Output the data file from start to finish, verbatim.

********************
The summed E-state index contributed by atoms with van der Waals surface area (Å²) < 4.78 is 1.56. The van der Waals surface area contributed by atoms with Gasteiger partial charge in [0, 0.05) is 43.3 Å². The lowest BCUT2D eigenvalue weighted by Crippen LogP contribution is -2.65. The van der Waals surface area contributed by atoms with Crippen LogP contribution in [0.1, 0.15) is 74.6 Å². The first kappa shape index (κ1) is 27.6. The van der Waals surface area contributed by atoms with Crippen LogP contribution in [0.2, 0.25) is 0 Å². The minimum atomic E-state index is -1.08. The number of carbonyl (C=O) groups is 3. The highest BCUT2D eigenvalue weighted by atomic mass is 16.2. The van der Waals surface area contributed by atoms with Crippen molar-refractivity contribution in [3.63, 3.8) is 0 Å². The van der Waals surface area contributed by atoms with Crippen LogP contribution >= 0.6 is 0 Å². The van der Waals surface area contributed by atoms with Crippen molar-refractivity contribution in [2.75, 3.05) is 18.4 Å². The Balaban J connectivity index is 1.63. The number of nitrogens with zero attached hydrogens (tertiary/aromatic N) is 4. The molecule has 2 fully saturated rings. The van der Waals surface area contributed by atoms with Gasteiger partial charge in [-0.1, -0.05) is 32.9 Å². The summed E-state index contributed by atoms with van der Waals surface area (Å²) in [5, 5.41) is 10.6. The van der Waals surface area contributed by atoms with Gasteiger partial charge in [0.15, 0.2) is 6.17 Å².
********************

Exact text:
The summed E-state index contributed by atoms with van der Waals surface area (Å²) < 4.78 is 1.56. The van der Waals surface area contributed by atoms with Gasteiger partial charge in [0, 0.05) is 43.3 Å². The lowest BCUT2D eigenvalue weighted by Crippen LogP contribution is -2.65. The van der Waals surface area contributed by atoms with Crippen LogP contribution in [0.1, 0.15) is 74.6 Å². The first kappa shape index (κ1) is 27.6. The van der Waals surface area contributed by atoms with Crippen LogP contribution in [0.2, 0.25) is 0 Å². The minimum atomic E-state index is -1.08. The number of carbonyl (C=O) groups is 3. The highest BCUT2D eigenvalue weighted by atomic mass is 16.2. The van der Waals surface area contributed by atoms with Crippen molar-refractivity contribution in [3.63, 3.8) is 0 Å². The van der Waals surface area contributed by atoms with Crippen LogP contribution >= 0.6 is 0 Å². The van der Waals surface area contributed by atoms with Crippen molar-refractivity contribution in [2.75, 3.05) is 18.4 Å². The Balaban J connectivity index is 1.63. The number of nitrogens with zero attached hydrogens (tertiary/aromatic N) is 4. The molecule has 2 fully saturated rings. The van der Waals surface area contributed by atoms with Gasteiger partial charge in [-0.1, -0.05) is 32.9 Å². The summed E-state index contributed by atoms with van der Waals surface area (Å²) in [5, 5.41) is 10.6. The van der Waals surface area contributed by atoms with Gasteiger partial charge in [0.15, 0.2) is 6.17 Å².